Legg Mason, an investment firm based in Baltimore, announced Friday it will back Yahoo's slate of candidates in a stockholders meeting Aug. 1. Legg Mason owns about 60.7 million shares, or about 4.4 percent, of Yahoo's stock.
Icahn, also a major investor, has been pushing Yahoo to accept offers from Microsoft to buy all or part of the company.
Legg Mason officials have met with Yahoo's current board and management several times, Bill Miller chairman and chief investment officer at Legg Mason said in a statement. "We believe the current board acted with care and diligence when evaluating Microsoft's offers," Miller added. "We believe the board is independent and focused on value creation for long-term shareholders."
In general, it's appropriate for large shareholders to seek representation on corporate boards, Miller said, and Icahn's board slate includes experienced businesspeople. Legg Mason would prefer if Icahn and Yahoo "reach a mutual agreement on the composition of the board and end this disruptive proxy contest," Miller said.
Microsoft has made multiple offers, and it's clear that it and Icahn believe the current Yahoo board won't negotiate with Microsoft, Miller continued. "While boards are there to protect shareholder interests, shareholders own the company," he said. "If Microsoft wants to acquire Yahoo, it can make the terms and conditions of its offer public. If Yahoo shareholders support it, I am confident the board of Yahoo will accept it."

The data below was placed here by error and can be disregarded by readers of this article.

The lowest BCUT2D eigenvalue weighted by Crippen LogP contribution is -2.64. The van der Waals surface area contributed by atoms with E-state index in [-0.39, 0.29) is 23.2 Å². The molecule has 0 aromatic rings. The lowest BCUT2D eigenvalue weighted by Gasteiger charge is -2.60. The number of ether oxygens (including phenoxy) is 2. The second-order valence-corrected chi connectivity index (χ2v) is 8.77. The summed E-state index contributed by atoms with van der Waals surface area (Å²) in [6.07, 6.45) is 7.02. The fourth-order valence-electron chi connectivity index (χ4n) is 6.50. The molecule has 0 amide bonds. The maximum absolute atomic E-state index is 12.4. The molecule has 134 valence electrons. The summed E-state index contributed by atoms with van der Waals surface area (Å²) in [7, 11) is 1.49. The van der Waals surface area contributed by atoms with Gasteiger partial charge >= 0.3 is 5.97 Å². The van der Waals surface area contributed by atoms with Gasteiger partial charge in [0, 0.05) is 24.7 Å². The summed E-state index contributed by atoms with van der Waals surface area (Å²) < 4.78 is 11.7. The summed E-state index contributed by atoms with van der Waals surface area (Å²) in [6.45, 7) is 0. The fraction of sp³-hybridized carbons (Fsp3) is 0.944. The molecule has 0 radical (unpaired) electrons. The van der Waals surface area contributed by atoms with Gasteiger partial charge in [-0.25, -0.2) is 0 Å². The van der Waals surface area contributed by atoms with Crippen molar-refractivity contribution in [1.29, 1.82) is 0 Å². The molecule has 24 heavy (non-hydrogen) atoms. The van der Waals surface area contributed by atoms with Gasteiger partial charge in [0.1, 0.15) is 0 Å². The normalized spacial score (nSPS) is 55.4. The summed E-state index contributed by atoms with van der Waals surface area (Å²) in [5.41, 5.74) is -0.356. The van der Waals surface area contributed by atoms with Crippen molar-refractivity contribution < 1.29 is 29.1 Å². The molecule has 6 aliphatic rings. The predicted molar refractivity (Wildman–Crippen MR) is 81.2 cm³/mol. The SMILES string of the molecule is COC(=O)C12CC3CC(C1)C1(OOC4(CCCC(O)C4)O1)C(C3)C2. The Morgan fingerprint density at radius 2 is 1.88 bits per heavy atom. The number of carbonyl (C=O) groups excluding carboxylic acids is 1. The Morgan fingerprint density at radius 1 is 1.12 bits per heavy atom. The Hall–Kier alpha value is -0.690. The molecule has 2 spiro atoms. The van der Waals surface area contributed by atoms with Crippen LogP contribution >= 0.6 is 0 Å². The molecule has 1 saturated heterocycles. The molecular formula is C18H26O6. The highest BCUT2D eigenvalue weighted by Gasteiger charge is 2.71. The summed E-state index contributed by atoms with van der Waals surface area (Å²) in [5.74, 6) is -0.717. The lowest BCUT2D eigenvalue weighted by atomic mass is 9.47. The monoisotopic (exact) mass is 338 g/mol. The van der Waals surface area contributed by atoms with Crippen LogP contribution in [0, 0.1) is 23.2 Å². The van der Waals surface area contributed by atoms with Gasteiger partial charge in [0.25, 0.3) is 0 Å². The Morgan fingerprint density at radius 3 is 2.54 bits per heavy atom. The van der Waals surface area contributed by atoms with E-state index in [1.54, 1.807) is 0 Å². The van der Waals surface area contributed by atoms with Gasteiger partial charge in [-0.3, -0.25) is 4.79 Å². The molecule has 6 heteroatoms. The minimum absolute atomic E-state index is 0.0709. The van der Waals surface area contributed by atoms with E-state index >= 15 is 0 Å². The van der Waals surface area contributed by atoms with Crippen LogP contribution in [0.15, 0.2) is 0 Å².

On Thursday, Yahoo CEO Jerry Yang and Chairman Roy Bostock sent a letter to shareholders criticizing the efforts of Microsoft and Icahn.
"Your Board of Directors believes strongly that the Icahn-Microsoft agenda -- as presented to us jointly last week -- will destroy stockholder value at Yahoo!, serving only their very narrow special interests, clearly not your interests," the letter said.